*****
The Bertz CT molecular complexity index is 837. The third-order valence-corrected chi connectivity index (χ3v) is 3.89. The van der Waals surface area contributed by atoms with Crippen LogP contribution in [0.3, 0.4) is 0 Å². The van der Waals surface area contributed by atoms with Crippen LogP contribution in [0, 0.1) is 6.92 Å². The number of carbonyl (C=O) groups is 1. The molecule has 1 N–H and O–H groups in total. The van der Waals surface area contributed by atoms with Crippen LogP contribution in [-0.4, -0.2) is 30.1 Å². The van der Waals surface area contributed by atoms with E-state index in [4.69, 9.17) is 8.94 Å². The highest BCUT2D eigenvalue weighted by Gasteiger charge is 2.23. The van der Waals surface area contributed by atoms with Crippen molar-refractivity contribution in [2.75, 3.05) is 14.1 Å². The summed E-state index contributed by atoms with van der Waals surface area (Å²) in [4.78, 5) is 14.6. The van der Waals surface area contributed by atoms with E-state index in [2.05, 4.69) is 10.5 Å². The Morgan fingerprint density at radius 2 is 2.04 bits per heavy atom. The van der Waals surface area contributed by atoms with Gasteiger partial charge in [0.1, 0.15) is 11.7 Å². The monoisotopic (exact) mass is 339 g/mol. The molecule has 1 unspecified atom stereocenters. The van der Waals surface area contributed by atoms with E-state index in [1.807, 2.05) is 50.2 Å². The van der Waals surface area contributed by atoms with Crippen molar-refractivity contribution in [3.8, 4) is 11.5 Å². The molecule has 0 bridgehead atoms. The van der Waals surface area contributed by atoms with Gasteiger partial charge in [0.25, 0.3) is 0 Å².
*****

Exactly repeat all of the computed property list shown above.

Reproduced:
The Bertz CT molecular complexity index is 837. The third-order valence-corrected chi connectivity index (χ3v) is 3.89. The van der Waals surface area contributed by atoms with Crippen LogP contribution in [0.3, 0.4) is 0 Å². The van der Waals surface area contributed by atoms with Crippen LogP contribution in [0, 0.1) is 6.92 Å². The number of carbonyl (C=O) groups is 1. The molecule has 1 N–H and O–H groups in total. The van der Waals surface area contributed by atoms with Crippen LogP contribution in [-0.4, -0.2) is 30.1 Å². The van der Waals surface area contributed by atoms with E-state index in [4.69, 9.17) is 8.94 Å². The highest BCUT2D eigenvalue weighted by Gasteiger charge is 2.23. The van der Waals surface area contributed by atoms with Crippen molar-refractivity contribution in [2.75, 3.05) is 14.1 Å². The summed E-state index contributed by atoms with van der Waals surface area (Å²) in [4.78, 5) is 14.6. The van der Waals surface area contributed by atoms with E-state index in [2.05, 4.69) is 10.5 Å². The Morgan fingerprint density at radius 2 is 2.04 bits per heavy atom. The van der Waals surface area contributed by atoms with Gasteiger partial charge in [0.1, 0.15) is 11.7 Å². The monoisotopic (exact) mass is 339 g/mol. The molecule has 1 unspecified atom stereocenters. The van der Waals surface area contributed by atoms with E-state index in [1.807, 2.05) is 50.2 Å². The van der Waals surface area contributed by atoms with Crippen molar-refractivity contribution in [3.8, 4) is 11.5 Å². The molecule has 0 bridgehead atoms. The van der Waals surface area contributed by atoms with Gasteiger partial charge in [0.25, 0.3) is 0 Å².